It is said that "actions speak louder than words." Although this may be true with human beings, when it comes to old fashioned sweet peas, "fragrance speaks louder than looks." The most fragrant varieties of sweet peas often produce small blooms in pastel colors. Larger bloomed varieties sport vivid hues of scarlet and deep maroon, but often lack the heady sweet fragrance associated with sweet peas. For gardeners, that often means sacrificing one for the other, but some varieties retain qualities of both.
Prepare a garden bed for sweet peas in a location that receives full sun. Till to a depth of 8 to 12 inches. Amend with a 2 to 3 inch layer of compost or well-rotted manure. Work into the existing soil.
Plant sweet peas in the spring once the soil has warmed to 55 to 65 degrees F.
Scarify sweet peas seeds by nicking the seed coat with a sharp knife or filing a break in the coat. Place in a cup of water and allow to soak overnight. Viable seeds absorb water and swell to double in size. Discard any seeds that float or fail to swell, as they will not germinate.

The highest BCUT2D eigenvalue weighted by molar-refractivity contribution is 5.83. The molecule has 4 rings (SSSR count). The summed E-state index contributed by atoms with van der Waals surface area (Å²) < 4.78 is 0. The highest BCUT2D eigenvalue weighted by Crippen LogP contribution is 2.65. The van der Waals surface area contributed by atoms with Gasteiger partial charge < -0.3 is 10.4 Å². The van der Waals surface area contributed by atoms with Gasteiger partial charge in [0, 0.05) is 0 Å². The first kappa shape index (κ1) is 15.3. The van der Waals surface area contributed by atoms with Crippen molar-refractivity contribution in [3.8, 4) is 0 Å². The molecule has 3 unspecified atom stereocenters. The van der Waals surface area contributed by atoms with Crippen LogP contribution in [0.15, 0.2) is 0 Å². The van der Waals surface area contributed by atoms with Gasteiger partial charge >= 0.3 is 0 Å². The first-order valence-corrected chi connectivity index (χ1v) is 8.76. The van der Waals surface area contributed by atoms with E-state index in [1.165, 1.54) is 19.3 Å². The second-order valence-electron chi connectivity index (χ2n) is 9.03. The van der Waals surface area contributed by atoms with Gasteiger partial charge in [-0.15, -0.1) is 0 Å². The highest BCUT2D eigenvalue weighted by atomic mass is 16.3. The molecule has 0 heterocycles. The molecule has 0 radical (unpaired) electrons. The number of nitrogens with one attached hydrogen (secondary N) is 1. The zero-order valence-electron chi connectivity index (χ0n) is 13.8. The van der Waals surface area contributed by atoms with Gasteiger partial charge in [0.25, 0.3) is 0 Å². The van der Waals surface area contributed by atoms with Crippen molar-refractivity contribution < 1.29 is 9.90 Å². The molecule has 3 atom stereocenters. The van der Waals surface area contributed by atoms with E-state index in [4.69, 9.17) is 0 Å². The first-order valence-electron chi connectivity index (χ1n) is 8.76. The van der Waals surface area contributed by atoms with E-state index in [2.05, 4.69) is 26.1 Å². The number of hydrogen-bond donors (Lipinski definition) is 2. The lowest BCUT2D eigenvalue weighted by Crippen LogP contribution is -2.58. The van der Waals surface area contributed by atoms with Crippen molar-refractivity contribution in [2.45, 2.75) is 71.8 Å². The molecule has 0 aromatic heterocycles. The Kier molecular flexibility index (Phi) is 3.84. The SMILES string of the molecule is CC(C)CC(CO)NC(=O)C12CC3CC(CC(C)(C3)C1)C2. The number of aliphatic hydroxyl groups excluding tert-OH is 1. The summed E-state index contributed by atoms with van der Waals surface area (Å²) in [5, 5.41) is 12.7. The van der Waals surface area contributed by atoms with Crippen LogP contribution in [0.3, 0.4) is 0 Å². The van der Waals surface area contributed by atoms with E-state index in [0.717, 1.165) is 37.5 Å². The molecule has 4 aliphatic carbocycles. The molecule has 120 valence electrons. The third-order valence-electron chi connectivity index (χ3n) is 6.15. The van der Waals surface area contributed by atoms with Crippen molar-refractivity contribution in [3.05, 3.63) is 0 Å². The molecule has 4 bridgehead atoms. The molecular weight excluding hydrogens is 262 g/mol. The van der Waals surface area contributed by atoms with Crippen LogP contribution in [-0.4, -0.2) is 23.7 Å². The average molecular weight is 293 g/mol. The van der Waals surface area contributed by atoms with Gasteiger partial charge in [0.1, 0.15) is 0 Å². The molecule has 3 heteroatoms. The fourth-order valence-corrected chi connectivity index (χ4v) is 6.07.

Sow seed to a depth of 1 inch spaced 2 inches apart in rows. Cover with soil and firm down with your hands to secure the seed and remove air pockets.
Water thoroughly and keep soil moist until seedlings emerge in 10 to 28 days, depending on the soil temperature and weather.
Pinch out center leaves on seedlings when they reach a height of 4 inches. Squeeze new leaves between your forefinger and thumb to remove them from the stem. This encourages new growth along the stem and creates dense foliage.
Provide a trellis for tall varieties as soon as young tendrils form. Sweet peas climb vigorously twining around trellises or over fences.
Fertilize once a month with water-soluble fertilizer. Follow the application rate for flowering plants.
Deadhead faded blooms by pinching or clipping them free of the vine to encourage prolonged blooming.